(Also, dear readers, please don't think I'm ignoring you by not responding to recent comments on this series. First, it's conference season in the Land of Publishing, so I'm short on time; second, I want to foster as much of a debate between you folks as possible, and it gets complicated if I keep gallivanting into the comment arena to clarify or expound.)
That said—on to the exciting and terrifying future!
The Big Shrink (Publishers)
Over the next decade, I expect publishing to become smaller. Not in the sense that there will be fewer retailers and publishers; on the contrary, I think there will be more (see Consolidation and The Independent Renaissance, below). What I mean to say is: the giants (that is, the Big Six) will need to scale back their operations in order to remain profitable, and this will probably result in a net loss of jobs in the industry.
As the shift to e-books continues, there is/will be a temporary need for more employees at large publishing houses (chiefly for e-book conversion and on-line marketing). As publishers streamline their process, however, not only will they no longer need additional staff for the sale of electronic media, they'll actually need fewer personnel as the print runs and sales of physical books decline. Increases in overall title count may counteract this to some extent, but as everything from production to warehousing scales back, fewer people will be necessary overall.
Additionally, I'm predicting that the industry will consolidate somewhat (see below), meaning that jobs previously offered by publishers may increasingly be available with agencies and retailers.
As print runs decrease and e-books become the norm, it will 1.) be increasingly fiscally feasible for smaller operations to turn out a greater number of books, and 2.) no longer require that there be so much specialization and segmentation within the industry. A new, "boutique" literary enterprise employing a few literary agents, editors, tech gurus, and a small staff of on-line marketing and sales folks will be able to do the e-work currently undertaken by individual agencies, publishers, and retailers. Why sign with an agent, have him/her pitch to a house, and have that house deal with the logistics of selling it through myriad channels (often requiring greatly varied and/or incompatible information and file types) when you can get it all in one place?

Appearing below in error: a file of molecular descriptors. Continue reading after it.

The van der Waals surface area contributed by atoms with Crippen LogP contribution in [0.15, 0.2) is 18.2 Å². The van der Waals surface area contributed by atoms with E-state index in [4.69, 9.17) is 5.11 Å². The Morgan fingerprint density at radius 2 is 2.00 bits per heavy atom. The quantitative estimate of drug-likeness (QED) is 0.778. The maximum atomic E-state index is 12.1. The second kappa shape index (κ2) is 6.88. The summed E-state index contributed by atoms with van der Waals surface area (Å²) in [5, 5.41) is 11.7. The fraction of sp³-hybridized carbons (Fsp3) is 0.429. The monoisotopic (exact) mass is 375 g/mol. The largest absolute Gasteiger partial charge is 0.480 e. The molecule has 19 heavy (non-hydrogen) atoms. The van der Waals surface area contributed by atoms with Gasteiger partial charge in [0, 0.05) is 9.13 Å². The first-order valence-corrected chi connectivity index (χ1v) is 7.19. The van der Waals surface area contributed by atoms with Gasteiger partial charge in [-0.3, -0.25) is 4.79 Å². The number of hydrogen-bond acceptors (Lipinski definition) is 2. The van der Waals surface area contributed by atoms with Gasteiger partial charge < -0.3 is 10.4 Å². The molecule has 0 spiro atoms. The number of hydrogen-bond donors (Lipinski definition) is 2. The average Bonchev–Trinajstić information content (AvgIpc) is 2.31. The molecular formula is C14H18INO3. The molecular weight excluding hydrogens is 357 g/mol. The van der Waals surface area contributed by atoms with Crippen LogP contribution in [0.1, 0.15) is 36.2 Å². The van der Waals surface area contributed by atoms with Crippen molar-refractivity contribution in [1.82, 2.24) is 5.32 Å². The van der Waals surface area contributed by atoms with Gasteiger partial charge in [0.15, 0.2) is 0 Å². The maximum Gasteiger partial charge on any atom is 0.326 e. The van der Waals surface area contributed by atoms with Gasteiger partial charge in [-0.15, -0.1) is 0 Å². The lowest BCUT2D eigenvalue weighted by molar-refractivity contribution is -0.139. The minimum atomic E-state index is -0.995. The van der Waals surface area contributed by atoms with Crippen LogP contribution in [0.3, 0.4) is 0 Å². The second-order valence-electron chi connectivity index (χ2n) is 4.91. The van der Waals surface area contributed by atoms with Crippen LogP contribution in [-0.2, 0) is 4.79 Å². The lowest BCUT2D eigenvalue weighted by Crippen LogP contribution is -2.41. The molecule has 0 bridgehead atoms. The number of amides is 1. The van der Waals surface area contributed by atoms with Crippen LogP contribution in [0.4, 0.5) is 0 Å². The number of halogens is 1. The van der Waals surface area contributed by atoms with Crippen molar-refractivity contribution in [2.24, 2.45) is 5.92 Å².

Amazon already maintains in-house editors, and the Wylie Agency's Odyssey Editions fiasco telegraphed the intention of (at least some) literary agencies to take on roles that were previously the province of publishers and/or retailers. I think this signals a shift toward greater consolidation in the industry over the next ten years. Whether this means Amazon will be taking unsolicited mss or Simon & Schuster will open their own e-book store remains to be seen, but I think this niche will be filled by companies that already have a strong toehold in the digital market.
The Big Shrink (Retailers)
With the rise of electronic media and on-line retailers like Amazon, brick-and-mortar chains are under enormous pressure to adapt. I've previously likened the current environment to the Cretaceous era immediately preceding the mass extinction event: smaller/independent retailers are the scrappy mammals, brick-and-mortar chains are the dinosaurs, and Amazon (or Internet book retailing in general) is the comet. I don't think this is too hyperbolic.
Unless big chains like Borders—which, according to Publishers Lunch, will be seeing another round of layoffs and store closures—and Barnes & Noble can move a sufficiently large percentage of their business to the Internet, they won't (à mon avis) be around ten years from now. Eventually their operations will shrink to the point where their offering of a physical storefront is outmatched by independent stores' ambience, personality, and community involvement (see below), and they'll likely transform into an all e-operation, selling physical books via the Internet. Since Amazon already does this better than they do, I imagine they'll simply go out of business.
The Independent Renaissance
Finally, meine Autoren, I believe that the combined effects of e-book popularity and brick-and-mortar chain downsizing will lead to a resurgence of the independent book store. Offering everything you can't get from Amazon (locality, community involvement/events, readings, rare or limited edition physical books, &c), they'll expand to fill the roles they lost with the rise of the major chains in the early 1990s. But! More on this tomorrow.
Questions, (dis)agreement, conspiracy theories? To the comments!